For example, lot (b)(4) of Morphine Sulfate Immediate Release 30 mg tablets was packaged on October 13, 2010. The description of the embossing on the tablet in the BPCR was not the same as that found on the drug being packaged. The employee changed the description on the BPCR and added a note to change the MPCR. As a result, your firm mislabeled this lot of Morphine Sulfate Extended Release 30 mg tablets as an immediate release drug. Subsequently, your firm recalled this lot.In addition, your firm performed the following packaging operations without approved MPCRs and BPCRs:
• Lot (b)(4) of Amoxicillin 875 mg tablets packaged on December 29, 2011.
• Lot (b)(4) of Amlodipine/Benazepril 10 mg/20 mg capsules packaged on September 13, 2011.
• Lot (b)(4) of Famotidine 40 mg tablets packaged on September 13, 2011.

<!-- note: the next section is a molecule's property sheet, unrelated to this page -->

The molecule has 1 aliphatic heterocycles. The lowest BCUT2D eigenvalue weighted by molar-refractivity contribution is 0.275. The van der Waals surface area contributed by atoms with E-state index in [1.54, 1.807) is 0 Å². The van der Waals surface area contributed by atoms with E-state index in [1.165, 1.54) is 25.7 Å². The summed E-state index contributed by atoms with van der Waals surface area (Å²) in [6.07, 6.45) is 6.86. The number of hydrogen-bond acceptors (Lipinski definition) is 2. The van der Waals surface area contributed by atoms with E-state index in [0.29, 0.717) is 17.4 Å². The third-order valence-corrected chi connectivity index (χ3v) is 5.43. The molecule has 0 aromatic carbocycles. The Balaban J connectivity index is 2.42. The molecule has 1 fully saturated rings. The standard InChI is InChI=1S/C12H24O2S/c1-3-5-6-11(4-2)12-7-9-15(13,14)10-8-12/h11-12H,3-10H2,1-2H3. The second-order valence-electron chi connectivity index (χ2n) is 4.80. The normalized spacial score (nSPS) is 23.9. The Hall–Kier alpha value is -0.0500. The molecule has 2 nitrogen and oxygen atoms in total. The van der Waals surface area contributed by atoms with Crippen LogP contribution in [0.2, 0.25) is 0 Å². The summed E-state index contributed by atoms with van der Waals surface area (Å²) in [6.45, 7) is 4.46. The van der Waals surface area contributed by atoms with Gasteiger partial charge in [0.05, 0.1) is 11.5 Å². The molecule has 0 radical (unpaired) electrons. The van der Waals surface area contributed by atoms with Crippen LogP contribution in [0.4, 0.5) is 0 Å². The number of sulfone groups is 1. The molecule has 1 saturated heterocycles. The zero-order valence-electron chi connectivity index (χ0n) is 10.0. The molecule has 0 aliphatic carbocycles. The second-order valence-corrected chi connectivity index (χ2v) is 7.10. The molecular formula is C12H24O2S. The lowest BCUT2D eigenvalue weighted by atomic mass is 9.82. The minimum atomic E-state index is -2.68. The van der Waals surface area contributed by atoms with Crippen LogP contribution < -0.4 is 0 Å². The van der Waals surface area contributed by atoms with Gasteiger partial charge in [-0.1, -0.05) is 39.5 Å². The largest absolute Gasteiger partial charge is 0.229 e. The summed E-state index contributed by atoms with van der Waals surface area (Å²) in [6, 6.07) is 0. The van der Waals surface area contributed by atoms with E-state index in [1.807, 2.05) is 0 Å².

• Lot (b)(4) of Dilantin Capsules 30 mg' packaged on September 28, 2011.
In your response, you stated that you re-trained your employees, that you will ensure all BPCRs match the MPCRs, and that you will approve all MPCRs following any changes. You also stated that you added version numbers to both the MPCR and the BPCR in order to track such changes. Your response is inadequate because you failed to conduct a review of all BPCRs used to manufacture products within expiry to ensure unapproved changes did not lead to manufacturing errors.
In addition to the CGMP violations, you repackage and distribute prescription drugs without an approved application at your facility in Tulsa, Oklahoma. Based on the information your firm submitted to FDA's Drug Registration and Listing System and information collected during the inspection, you repackage and distribute prescription drugs, including, but not limited to: